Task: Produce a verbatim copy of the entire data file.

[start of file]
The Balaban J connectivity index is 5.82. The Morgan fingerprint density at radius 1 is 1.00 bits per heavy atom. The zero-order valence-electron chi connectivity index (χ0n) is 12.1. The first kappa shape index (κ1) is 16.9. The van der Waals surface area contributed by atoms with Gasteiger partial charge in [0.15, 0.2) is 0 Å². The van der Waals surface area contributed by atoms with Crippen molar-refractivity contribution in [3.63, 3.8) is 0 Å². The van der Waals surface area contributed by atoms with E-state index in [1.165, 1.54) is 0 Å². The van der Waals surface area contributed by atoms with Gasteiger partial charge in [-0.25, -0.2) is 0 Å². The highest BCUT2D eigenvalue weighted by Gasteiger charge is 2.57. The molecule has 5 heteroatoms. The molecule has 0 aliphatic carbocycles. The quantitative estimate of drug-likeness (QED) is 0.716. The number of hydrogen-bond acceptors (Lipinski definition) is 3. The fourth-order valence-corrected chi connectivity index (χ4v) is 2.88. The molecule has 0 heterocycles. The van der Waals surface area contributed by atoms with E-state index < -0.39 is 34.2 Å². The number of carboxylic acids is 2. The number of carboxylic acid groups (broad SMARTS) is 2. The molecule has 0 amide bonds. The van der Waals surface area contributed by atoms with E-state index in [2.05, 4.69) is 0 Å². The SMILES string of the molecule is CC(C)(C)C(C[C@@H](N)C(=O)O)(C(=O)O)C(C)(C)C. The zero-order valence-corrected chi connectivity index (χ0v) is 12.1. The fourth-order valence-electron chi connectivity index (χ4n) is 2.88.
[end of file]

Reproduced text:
The Balaban J connectivity index is 5.82. The Morgan fingerprint density at radius 1 is 1.00 bits per heavy atom. The zero-order valence-electron chi connectivity index (χ0n) is 12.1. The first kappa shape index (κ1) is 16.9. The van der Waals surface area contributed by atoms with Gasteiger partial charge in [0.15, 0.2) is 0 Å². The van der Waals surface area contributed by atoms with Crippen molar-refractivity contribution in [3.63, 3.8) is 0 Å². The van der Waals surface area contributed by atoms with E-state index in [1.165, 1.54) is 0 Å². The van der Waals surface area contributed by atoms with Gasteiger partial charge in [-0.25, -0.2) is 0 Å². The highest BCUT2D eigenvalue weighted by Gasteiger charge is 2.57. The molecule has 5 heteroatoms. The molecule has 0 aliphatic carbocycles. The quantitative estimate of drug-likeness (QED) is 0.716. The number of hydrogen-bond acceptors (Lipinski definition) is 3. The fourth-order valence-corrected chi connectivity index (χ4v) is 2.88. The molecule has 0 heterocycles. The van der Waals surface area contributed by atoms with E-state index < -0.39 is 34.2 Å². The number of carboxylic acids is 2. The number of carboxylic acid groups (broad SMARTS) is 2. The molecule has 0 amide bonds. The van der Waals surface area contributed by atoms with E-state index in [2.05, 4.69) is 0 Å². The SMILES string of the molecule is CC(C)(C)C(C[C@@H](N)C(=O)O)(C(=O)O)C(C)(C)C. The zero-order valence-corrected chi connectivity index (χ0v) is 12.1. The fourth-order valence-electron chi connectivity index (χ4n) is 2.88.